In discussing my measurement of the freefall of Building 7 with one (reluctant) physics professor, the professor at one point protested, “I’ll take your word for it, for the sake of argument, but I have no way to confirm your claims for myself.”
That comment astounded me because I see the motion of the building as such a straightforward measurement. But upon reflection I recalled all the time and energy and collaboration that went into gathering all the necessary materials and information for the measurement: a suitable video, an appropriate software tool to make measurements on the video, calibration data, knowledge of video formats, etc. I realized that even with the requisite knowledge base and skill set, it would take a very motivated person to reproduce my measurements. I therefore collected together all the bits and pieces that went into my measurement and present them here as a kit that can be used by a physics teacher or handed to a motivated physics student as a lab assignment or project or science fair entry. The skills that will be learned in the process will serve a physics student well for other projects that might involve using video as a measuring tool.
All the tools and material needed are free and downloadable here:
- Lab Instructions,
- the “Kit” with the necessary materials, (*Updated 4/9/2018)
- a link to the excellent measurement tool Tracker
- a link to a Video Tutorial on Using Tracker (search for other tutorials as well)
There is nothing particularly difficult in this measurement, but some familiarity with the concepts is necessary to understand the significance of the results.
Since not everyone has taken highschool physics, I have now gone one step further. I taught physics and math for over 35 years until my retirement, and since that time I have been recording the entire highschool math curriculum for self-teaching students, whether homeschoolers or adults returning to “fill in the gaps” in their background. Over the last couple of years I have added a physics course to the list. The complete course is available here, along with math courses from Algebra 1 through Calculus. However to meet the needs of the physics-interested public who would like to better understand the events of 9/11 I have packaged a 5-chapter subset of that course and am making it available as “Physics for 9/11,” for download at no cost. It can be downloaded here. This subset of the curriculum covers measurement, motion, forces, energy, and momentum. (If you really get into it you might want to take the whole course, but this part is free.)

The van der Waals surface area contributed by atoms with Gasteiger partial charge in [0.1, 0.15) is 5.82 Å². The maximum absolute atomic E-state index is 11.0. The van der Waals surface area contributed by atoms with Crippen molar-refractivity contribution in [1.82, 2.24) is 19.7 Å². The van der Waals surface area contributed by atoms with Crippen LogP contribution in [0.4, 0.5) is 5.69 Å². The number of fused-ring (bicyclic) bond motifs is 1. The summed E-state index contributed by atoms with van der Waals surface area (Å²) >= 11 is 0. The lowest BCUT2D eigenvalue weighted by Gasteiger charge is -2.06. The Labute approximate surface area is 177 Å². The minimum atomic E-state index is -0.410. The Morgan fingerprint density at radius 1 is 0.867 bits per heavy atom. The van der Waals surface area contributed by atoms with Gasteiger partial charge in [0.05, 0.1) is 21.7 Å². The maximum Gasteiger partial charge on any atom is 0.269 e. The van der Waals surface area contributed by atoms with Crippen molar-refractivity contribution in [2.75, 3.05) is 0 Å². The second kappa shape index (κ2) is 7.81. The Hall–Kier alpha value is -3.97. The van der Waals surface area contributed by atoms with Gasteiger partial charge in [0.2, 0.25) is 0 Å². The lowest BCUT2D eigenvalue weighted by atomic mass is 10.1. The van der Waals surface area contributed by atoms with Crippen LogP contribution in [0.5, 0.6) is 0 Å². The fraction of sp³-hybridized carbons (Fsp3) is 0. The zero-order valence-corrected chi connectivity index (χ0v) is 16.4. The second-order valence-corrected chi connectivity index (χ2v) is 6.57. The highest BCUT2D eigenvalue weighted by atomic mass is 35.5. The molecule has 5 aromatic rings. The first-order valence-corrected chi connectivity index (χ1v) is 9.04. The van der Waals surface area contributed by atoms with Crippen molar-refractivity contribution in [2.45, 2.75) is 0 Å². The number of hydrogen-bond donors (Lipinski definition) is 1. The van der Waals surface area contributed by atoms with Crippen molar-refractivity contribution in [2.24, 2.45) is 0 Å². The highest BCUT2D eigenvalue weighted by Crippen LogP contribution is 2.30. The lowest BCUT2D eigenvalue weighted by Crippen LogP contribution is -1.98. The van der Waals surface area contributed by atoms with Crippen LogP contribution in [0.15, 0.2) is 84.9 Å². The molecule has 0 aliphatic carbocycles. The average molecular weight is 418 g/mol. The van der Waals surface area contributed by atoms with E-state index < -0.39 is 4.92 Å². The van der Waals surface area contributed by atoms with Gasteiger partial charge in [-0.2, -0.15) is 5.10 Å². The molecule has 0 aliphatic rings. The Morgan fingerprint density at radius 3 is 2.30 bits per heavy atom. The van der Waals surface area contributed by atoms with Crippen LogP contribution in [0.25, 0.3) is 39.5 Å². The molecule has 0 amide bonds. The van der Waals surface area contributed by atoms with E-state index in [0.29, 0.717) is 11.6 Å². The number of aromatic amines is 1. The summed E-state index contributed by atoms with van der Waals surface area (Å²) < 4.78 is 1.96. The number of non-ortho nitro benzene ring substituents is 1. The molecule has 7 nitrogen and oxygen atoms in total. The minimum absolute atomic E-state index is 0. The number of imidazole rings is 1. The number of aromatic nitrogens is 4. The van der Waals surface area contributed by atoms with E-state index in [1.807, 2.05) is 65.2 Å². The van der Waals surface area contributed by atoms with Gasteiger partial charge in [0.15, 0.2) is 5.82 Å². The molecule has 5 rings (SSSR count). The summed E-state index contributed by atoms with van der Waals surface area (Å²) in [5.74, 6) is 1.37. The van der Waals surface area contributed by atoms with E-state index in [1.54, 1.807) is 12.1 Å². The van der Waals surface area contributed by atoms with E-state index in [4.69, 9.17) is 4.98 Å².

As I explained to one professor, what I have done is a straightforward measurement of a publicly observable event in the public sphere that is sufficiently anomalous to arouse anyone’s curiosity. Observing and measuring what is before your eyes is not political and should not be seen as controversial. This should be legitimate fare for students at any school or college, public or private. Deciding to not observe and/or not measure something and/or to criticize someone for making a measurement because of the feared political ramifications of the result, is in fact a political statement.
[I would be very interested to hear from any teachers or students using these resources for labs, projects, science fairs, etc. — David Chandler]
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Intro to Kinematics
The goal here is to present about a semester of introductory physics in one web page, an impossible task if there ever was one, so if it is not entirely successful that’s why. If you’ve had a little physics it may help put the various ideas in context for you.
Kinematics is the study of motion. Motion involves the basic concepts of position and time and specifying position as a function of time. Putting dots on the frames of a video with Tracker or Physics Toolkit, or similar software is an exercise in kinematics.
The rate of change of position with respect to time (how fast something moves) is called velocity, which is very close to the idea of speed. The difference is that velocity is a vector, which means you have to keep track of direction as well as the speed. Vectors are represented as arrows. The length of the arrow represents the speed. A velocity vector changes if either the direction or the speed changes.